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The Cushioning Aspect of Medieval Armor

Posted by Sword N Armory on

Medieval armor is appreciated today mostly as works of art. It can be quite easy to forget that once upon a time these items were intended to be worn as a way to protect the wearer from imminent injury or even death. Despite the heavy, uncomfortable façade these suits portray, they did provide elements of comfort and cushioning to the wearer from falls and other injuries although not to the extent that today’s versions are able to.

A Variety of Materials

When one pictures a suit of armor, they typically imagine a heavy, shiny, metal suit that looked hugely uncomfortable and cumbersome to wear. However, in medieval and Renaissance Europe, the suits were generally made from a blend of materials including metal, leather, and fabric. Plate armor was often crafted from steel and leather which would be hardened by boiling in wax or oil (Breiding, 2002).

Under Armor

Knights and other men also wore a jupon or a gambeson under the armor to provide a cushioning layer of protection in the event they fell or were hit. A jupon, also referred to as a fighting cotte, was first created in the fourteenth century. It was a tight fitting padded garment that was worn over armor and often displayed the family colors or coat of arms (Medieval Fight Club, 2017). A gambeson is a quilted jacket dating back to the fifteenth century that offered padding and was sometimes called an aketon, a padded jack, or an arming doublet. It was made from linen or wool and stuffed with a variety of materials including scraps of cloth or even horse hair. These components were extremely helpful should a knight fall and hit the ground, as they would be more protected from fall injuries or those caused by the armor itself (Grindley, 2006).

Mail Armor

Mail armor originated over 3,000 years ago and featured a mesh of interlinked iron metal rings. It is commonly called chain mail. It was work over quilted clothing and was another layer meant to both cushion and protect from cuts or injuries caused by items such as arrows or lances. This form of armor was very effective and lighter in weight than other metal protection (Breiding, 2002).

Evolutionary Changes

Just as fashion evolves, so did armor. Over time more protection was added to keep the wearer safer. Coifs were added to offer both neck and head protection. Knees and elbows were protected by guards (Medieval Fight Club, 2017). Helmets were also an area that was constantly redeveloped. Eventually the helmet was redesigned to cover the entire head. However, the helmets were quite heavy and could cause injuries like a concussion during a fall. To combat this, knights and men at arms often bandaged their heads to prevent such issues, while causing new problems like being unable to hear orders and commands due to the head cushioning muffling sounds (Breiding, 2002).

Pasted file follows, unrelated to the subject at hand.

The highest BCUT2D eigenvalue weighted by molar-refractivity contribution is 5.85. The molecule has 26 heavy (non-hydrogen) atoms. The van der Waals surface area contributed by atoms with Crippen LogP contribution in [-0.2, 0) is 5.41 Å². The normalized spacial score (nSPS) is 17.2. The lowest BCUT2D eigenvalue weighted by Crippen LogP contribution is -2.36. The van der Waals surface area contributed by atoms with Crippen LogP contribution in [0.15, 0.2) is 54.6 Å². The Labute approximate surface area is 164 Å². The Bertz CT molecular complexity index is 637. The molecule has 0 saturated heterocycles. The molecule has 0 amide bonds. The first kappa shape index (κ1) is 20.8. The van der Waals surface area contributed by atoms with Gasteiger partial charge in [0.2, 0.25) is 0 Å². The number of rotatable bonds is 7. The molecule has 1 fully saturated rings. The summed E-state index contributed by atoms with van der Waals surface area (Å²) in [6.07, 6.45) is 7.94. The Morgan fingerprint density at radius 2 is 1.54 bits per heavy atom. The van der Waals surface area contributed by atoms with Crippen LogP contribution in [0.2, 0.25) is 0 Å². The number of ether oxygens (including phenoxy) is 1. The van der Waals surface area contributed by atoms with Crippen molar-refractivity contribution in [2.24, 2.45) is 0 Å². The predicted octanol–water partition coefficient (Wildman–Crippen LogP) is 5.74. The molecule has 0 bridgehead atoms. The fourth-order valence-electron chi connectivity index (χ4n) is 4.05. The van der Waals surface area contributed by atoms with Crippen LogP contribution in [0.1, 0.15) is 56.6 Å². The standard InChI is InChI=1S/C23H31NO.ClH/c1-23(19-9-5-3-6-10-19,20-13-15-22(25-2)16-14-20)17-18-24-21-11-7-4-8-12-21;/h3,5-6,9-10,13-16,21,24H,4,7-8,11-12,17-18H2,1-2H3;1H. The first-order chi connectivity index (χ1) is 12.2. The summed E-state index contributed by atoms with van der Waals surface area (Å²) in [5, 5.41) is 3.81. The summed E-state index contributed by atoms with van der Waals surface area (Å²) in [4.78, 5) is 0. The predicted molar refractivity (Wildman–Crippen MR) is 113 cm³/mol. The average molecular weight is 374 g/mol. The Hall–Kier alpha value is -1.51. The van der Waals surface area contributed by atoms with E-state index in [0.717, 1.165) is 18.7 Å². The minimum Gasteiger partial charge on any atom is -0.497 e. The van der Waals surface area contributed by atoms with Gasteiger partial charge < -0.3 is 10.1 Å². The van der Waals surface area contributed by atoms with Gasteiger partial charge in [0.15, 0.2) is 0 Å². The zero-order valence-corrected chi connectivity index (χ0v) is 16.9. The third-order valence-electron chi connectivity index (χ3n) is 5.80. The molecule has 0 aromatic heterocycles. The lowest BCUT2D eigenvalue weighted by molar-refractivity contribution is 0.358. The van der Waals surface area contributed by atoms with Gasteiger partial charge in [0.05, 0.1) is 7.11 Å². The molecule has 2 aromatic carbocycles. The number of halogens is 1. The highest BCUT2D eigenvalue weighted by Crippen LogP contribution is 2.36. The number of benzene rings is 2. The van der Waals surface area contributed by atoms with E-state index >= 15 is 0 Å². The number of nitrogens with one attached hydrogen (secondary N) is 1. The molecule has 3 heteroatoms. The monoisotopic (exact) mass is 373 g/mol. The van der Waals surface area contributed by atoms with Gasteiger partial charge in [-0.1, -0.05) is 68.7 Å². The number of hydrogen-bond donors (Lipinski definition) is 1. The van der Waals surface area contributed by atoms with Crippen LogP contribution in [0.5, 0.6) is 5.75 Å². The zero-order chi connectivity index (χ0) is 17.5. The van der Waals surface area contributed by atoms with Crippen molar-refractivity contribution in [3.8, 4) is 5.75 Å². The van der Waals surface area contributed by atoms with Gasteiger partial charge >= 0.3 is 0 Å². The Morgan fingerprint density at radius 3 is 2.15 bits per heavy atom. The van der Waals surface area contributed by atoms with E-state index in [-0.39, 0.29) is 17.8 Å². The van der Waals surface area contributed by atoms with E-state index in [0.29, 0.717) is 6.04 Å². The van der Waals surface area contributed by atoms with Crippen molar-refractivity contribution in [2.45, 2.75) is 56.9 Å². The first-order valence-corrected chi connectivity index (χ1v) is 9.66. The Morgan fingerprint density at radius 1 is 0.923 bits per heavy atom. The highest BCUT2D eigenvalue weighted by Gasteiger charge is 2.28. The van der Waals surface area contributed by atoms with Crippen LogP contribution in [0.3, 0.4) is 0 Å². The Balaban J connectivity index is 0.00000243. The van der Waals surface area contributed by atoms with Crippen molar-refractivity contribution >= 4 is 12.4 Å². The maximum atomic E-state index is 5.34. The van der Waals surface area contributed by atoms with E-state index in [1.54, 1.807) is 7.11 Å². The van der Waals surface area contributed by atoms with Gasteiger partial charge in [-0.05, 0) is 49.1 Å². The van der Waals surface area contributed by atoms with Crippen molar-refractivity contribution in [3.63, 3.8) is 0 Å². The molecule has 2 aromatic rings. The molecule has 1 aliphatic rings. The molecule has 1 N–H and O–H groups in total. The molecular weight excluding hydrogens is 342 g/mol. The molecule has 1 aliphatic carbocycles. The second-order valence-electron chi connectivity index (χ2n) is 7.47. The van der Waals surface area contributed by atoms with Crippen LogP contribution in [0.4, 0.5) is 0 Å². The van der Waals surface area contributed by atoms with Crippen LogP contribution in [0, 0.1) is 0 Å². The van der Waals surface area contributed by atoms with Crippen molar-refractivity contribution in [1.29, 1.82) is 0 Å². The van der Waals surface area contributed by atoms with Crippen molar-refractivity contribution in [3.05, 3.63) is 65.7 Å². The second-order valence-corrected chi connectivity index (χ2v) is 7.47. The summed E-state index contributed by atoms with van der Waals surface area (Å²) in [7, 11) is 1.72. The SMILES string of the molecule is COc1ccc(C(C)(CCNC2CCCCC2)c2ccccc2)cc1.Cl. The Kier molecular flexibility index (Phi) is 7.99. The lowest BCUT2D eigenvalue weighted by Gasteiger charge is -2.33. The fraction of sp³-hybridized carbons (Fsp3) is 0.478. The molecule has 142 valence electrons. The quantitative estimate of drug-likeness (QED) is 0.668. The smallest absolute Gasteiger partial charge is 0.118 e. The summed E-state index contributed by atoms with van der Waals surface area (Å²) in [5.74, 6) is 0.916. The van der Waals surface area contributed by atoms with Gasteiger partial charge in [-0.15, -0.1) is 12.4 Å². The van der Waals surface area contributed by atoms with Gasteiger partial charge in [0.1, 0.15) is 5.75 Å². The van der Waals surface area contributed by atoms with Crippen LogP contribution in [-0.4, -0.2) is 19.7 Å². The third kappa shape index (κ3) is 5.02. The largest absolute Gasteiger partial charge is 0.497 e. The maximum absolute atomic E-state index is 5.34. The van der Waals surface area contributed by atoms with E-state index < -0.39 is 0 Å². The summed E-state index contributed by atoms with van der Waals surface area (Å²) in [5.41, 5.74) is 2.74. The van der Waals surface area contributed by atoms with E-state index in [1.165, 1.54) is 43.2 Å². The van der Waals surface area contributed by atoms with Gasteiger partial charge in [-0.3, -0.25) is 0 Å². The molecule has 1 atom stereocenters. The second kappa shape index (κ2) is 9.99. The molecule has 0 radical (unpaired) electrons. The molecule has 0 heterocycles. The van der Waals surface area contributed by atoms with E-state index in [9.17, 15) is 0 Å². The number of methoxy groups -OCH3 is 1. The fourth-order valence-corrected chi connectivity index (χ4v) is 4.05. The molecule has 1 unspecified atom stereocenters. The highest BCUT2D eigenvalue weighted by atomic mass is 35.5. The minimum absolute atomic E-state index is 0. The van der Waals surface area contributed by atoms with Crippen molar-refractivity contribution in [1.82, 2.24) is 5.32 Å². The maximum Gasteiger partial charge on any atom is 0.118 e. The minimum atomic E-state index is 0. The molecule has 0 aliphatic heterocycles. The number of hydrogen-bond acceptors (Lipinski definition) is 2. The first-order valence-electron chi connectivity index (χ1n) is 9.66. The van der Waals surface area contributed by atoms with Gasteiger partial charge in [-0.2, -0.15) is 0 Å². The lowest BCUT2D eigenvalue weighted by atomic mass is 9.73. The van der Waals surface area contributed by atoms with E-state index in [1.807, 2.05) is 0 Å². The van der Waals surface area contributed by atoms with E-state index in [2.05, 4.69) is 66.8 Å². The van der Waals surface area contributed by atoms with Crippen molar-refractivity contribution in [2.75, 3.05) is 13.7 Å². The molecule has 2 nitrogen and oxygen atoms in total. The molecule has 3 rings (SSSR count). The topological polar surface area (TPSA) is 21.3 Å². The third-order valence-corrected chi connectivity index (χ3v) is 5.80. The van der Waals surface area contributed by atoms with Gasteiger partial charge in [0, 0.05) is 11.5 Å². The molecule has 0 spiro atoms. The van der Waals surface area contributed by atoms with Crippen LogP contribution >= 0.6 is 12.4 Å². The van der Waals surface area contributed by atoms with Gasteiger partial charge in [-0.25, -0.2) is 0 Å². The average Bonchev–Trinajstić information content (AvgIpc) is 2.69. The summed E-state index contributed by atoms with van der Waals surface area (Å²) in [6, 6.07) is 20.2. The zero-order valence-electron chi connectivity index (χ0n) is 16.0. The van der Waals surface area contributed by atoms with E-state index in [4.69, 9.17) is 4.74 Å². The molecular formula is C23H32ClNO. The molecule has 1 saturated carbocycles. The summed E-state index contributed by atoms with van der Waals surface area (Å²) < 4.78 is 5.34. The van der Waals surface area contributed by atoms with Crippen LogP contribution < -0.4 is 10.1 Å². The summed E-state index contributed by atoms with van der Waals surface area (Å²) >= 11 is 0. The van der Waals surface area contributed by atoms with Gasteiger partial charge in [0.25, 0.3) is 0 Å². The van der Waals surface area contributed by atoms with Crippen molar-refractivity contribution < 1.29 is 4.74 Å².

As weaponry grew more sophisticated, so did the armor worn to protect men from injury and death. New techniques in metal working also allowed for new technologies that aided in the improvement of armor. Eventually the discovery of gunpowder and it’s utilization on warfare meant an end to wearing the traditional suits of armor.

Today’s Armor

A quick search on google can help anyone interested in purchasing armor cushioning elements like jupons or gambesons. The products available today are of a higher quality and made with materials that are comfortable and less likely to irritate skin. Armor replications available to costuming or re-enactment purposes are lighter weight, more comfortable, and have better mobility as well (Medieval Fight Club, 2017).

Body armor in its current state is a far cry from that of Medieval times. The addition of new components to existing armor materials has greatly improved the weight and function of these pieces. Kevlar is one such element commonly used today. It can stop bullets and is lighter in weight than metal and flexible (Wilson, 2017).

Newer technologies are being developed and tested involving liquid body armor. These methods use Kevlar, which is soaked in one of two fluids. The first one is a shear thickening fluid, STF, which hardens a few milliseconds after being hit. The second fluid is magnetorheological, MR, fluid. MR fluids are oils filled with particles of iron. When exposed to a magnetic field the particles align and create a hard, nearly impenetrable surface. The process takes twenty-thousandths of one second (Wilson, 2017).

In closing, the technologies involved in the creation and cushioning of metal armor suits have grown by leaps and bounds thru the years. From heavy suits cushioned by quilted shirts of horse hair to specialized Kevlar, the way people protect themselves continues to evolve. Thru trial and error, new methods can be applied to ensure that the proper level of cushion is achieved to protect and prevent injury.

References: 

Breiding, D. (2002). The Function of Armor in Medieval and Renaissance Europe. Retrieved from http://www.metmuseum.org/toah/hd/ufarm/hd_ufarm.htm

Grindley, C. J. (2006). Arms and the Man: The Curious Inaccuracy of Medieval Arms and Armor in Contemporary Film. Film & History: An Interdisciplinary Journal of Film and Television Studies, 36(1), pp. 14-19.

Medieval Fight Club. (2017). White and Black Gambesons. Retrieved from https://www.medieval-fightclub.com.au/armour/padded-armour/gambesons/white-and-black-gambeson-jupon.html?sl=en

Wilson, T. (2017). How Liquid Body Armor Works. Retrieved from http://science.howstuffworks.com/liquid-body-armor2.htm

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